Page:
The Data and Safety Monitoring Plan (DSMP) helps ensure the safety of participants, the validity of data, and the appropriate termination of studies for which significant benefits or risks have been uncovered or when it appears that the investigation cannot be concluded successfully.
Clinical Research Center (CRC) requirements for data and safety monitoring are based on overall requirements from NIH and the National Center for Advancing Translational Research (NCATS), which supports the CRC. NIH policy requires that investigators submit a general description of the DSMP for clinical investigations (biomedical and behavioral intervention studies) as part of the research application.
A general description of a monitoring plan establishes the overall framework for the study’s data and safety monitoring. It should describe the entity that will be responsible for monitoring, and how adverse events (AEs) will be reported to the Institutional Review Board (IRB), the CRC, and the appropriate federal agencies (NIH, Office of Biotechnology Activities (OBA) and/or FDA) in accordance with current NIH and/or FDA and local or state regulations.
The detailed DSMP must be reviewed and approved prior to the initiation of the study, as part of the application to use the CRCN. DSMPs may be submitted concurrently to the IRB and to the SRC (as part of the application) for parallel review.
Principles to Consider
When designing an appropriate DSMP the following principles should be considered.
All investigation requires monitoring.
The monitoring plan should be commensurate with the risks.
Monitoring should be commensurate with the size and complexity of the investigation.
It is not necessary that the DSMP cover all possible aspects of each guideline down to the last detail. Rather, the plan should describe processes for dealing with these elements such that a reasonable reviewer would conclude that the institution or investigator has a serious, robust process in place for assuring the safety of research participants and the oversight of data integrity.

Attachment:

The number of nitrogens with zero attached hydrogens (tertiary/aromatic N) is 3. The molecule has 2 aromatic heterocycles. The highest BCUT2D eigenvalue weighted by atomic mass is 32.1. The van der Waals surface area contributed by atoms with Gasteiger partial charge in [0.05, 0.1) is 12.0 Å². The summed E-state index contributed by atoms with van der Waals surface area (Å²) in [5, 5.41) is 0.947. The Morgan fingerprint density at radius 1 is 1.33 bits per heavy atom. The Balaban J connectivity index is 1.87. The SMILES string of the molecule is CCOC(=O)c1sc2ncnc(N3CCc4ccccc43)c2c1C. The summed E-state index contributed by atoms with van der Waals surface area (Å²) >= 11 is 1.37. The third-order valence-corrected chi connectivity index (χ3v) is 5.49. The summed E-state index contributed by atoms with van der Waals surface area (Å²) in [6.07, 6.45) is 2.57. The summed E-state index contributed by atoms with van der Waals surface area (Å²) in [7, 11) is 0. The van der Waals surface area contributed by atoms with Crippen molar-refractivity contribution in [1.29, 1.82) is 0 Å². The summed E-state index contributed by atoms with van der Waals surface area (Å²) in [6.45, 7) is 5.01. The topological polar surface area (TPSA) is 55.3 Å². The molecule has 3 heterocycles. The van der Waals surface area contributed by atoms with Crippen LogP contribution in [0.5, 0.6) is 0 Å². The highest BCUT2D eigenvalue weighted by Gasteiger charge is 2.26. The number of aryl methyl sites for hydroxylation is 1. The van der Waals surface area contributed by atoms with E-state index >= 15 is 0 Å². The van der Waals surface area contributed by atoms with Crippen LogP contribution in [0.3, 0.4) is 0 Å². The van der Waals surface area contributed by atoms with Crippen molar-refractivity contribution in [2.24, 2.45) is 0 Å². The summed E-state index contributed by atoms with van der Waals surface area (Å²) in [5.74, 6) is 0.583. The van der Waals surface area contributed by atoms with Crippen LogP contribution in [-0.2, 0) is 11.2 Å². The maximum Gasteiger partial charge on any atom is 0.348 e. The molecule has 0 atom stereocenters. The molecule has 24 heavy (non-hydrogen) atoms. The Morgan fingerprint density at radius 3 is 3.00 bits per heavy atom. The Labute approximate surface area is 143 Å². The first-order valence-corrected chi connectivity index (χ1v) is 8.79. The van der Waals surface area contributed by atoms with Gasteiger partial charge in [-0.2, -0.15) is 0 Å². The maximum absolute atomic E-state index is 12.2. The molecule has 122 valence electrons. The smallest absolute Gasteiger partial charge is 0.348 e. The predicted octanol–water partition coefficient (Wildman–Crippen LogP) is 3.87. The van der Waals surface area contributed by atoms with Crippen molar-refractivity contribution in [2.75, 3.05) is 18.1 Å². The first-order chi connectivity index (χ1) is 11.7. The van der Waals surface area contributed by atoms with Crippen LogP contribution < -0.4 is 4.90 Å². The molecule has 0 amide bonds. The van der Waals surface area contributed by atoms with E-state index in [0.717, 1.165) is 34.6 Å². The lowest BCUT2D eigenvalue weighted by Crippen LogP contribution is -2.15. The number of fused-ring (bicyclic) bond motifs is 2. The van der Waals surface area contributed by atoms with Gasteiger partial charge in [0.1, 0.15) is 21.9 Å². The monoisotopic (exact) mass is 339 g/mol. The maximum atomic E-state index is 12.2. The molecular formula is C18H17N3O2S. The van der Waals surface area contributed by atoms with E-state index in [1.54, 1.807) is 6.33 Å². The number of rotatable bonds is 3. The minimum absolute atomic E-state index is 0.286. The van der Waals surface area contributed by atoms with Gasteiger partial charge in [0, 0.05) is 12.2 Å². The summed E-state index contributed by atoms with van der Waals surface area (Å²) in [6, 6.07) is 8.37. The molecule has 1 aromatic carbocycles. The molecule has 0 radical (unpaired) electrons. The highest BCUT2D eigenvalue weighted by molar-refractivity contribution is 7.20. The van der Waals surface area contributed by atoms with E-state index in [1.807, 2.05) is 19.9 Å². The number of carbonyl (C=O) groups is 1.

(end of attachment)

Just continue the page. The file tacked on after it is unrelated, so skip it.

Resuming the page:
Minimum Required DSMP Content
The minimum required DSMP content includes the following.
Assessment of level of risk of the investigation
The entity that will be responsible for monitoring
Adverse event (AE) grading and attribution scale
Plan for unanticipated AE reporting
Plan for annual reporting of AEs
Plan for safety review – by whom and at what frequency
Plan for monitoring of data quality and accuracy
The assessment of the level of risk of the investigation is an important component of the DSMP, as it determines the intensity and structure of the subsequent monitoring procedures. The NIH requires a DMC for Phase III clinical investigations (or any multi-site clinical trial) involving interventions that entail potential risk to participants. In general this would apply to all risk-level IV studies, and may include some risk-level III studies. These requirements apply to all investigations regardless of source of funding, (NIH, industry, local, etc.). The ultimate decision regarding the level of risk of the investigation, and thus the monitoring requirements, will be made by the IRB, and, for ITHS Clinical Resource supported projects, the Research Subject Advocate. For more information, view NIH guidance on when DMCs are needed.
Tool for Developing a DSMP
The ITHS member institutions have developed a tool, the ITHS Partner Institutions Joint Tool for Data and Safety Monitoring Plans (DSMP), to describe the current institutional thinking regarding the creation of an appropriate DSMP for clinical research trials involving human subjects. Contributions were made by compliance experts, IRB chairpersons, IRB administration and other professionals in clinical research. We highly recommend that you review this tool prior to creating your study-specific DSMP.